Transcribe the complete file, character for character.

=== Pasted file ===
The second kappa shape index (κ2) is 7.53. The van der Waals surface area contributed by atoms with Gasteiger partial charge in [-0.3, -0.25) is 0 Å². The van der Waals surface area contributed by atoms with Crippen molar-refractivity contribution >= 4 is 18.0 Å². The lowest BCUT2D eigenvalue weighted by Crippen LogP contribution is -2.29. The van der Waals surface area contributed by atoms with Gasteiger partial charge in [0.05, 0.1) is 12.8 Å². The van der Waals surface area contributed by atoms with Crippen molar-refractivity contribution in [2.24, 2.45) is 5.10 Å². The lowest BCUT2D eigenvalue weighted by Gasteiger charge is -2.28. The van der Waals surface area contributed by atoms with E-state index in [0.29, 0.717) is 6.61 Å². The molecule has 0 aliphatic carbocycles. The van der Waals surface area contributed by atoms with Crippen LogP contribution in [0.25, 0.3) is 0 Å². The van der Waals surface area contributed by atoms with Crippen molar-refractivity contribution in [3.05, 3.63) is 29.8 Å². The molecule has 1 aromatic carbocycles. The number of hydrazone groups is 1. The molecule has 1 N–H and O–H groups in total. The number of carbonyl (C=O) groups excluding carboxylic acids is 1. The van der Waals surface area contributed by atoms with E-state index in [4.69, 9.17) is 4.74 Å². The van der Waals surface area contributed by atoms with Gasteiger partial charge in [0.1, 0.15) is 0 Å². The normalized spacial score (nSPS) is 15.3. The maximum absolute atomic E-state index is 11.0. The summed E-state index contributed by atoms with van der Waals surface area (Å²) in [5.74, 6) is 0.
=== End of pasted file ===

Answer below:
The second kappa shape index (κ2) is 7.53. The van der Waals surface area contributed by atoms with Gasteiger partial charge in [-0.3, -0.25) is 0 Å². The van der Waals surface area contributed by atoms with Crippen molar-refractivity contribution >= 4 is 18.0 Å². The lowest BCUT2D eigenvalue weighted by Crippen LogP contribution is -2.29. The van der Waals surface area contributed by atoms with Gasteiger partial charge in [0.05, 0.1) is 12.8 Å². The van der Waals surface area contributed by atoms with Crippen molar-refractivity contribution in [2.24, 2.45) is 5.10 Å². The lowest BCUT2D eigenvalue weighted by Gasteiger charge is -2.28. The van der Waals surface area contributed by atoms with E-state index in [0.29, 0.717) is 6.61 Å². The molecule has 0 aliphatic carbocycles. The van der Waals surface area contributed by atoms with Crippen LogP contribution in [0.25, 0.3) is 0 Å². The van der Waals surface area contributed by atoms with Crippen molar-refractivity contribution in [3.05, 3.63) is 29.8 Å². The molecule has 1 aromatic carbocycles. The number of hydrazone groups is 1. The molecule has 1 N–H and O–H groups in total. The number of carbonyl (C=O) groups excluding carboxylic acids is 1. The van der Waals surface area contributed by atoms with E-state index in [4.69, 9.17) is 4.74 Å². The van der Waals surface area contributed by atoms with Gasteiger partial charge in [0.1, 0.15) is 0 Å². The normalized spacial score (nSPS) is 15.3. The maximum absolute atomic E-state index is 11.0. The summed E-state index contributed by atoms with van der Waals surface area (Å²) in [5.74, 6) is 0.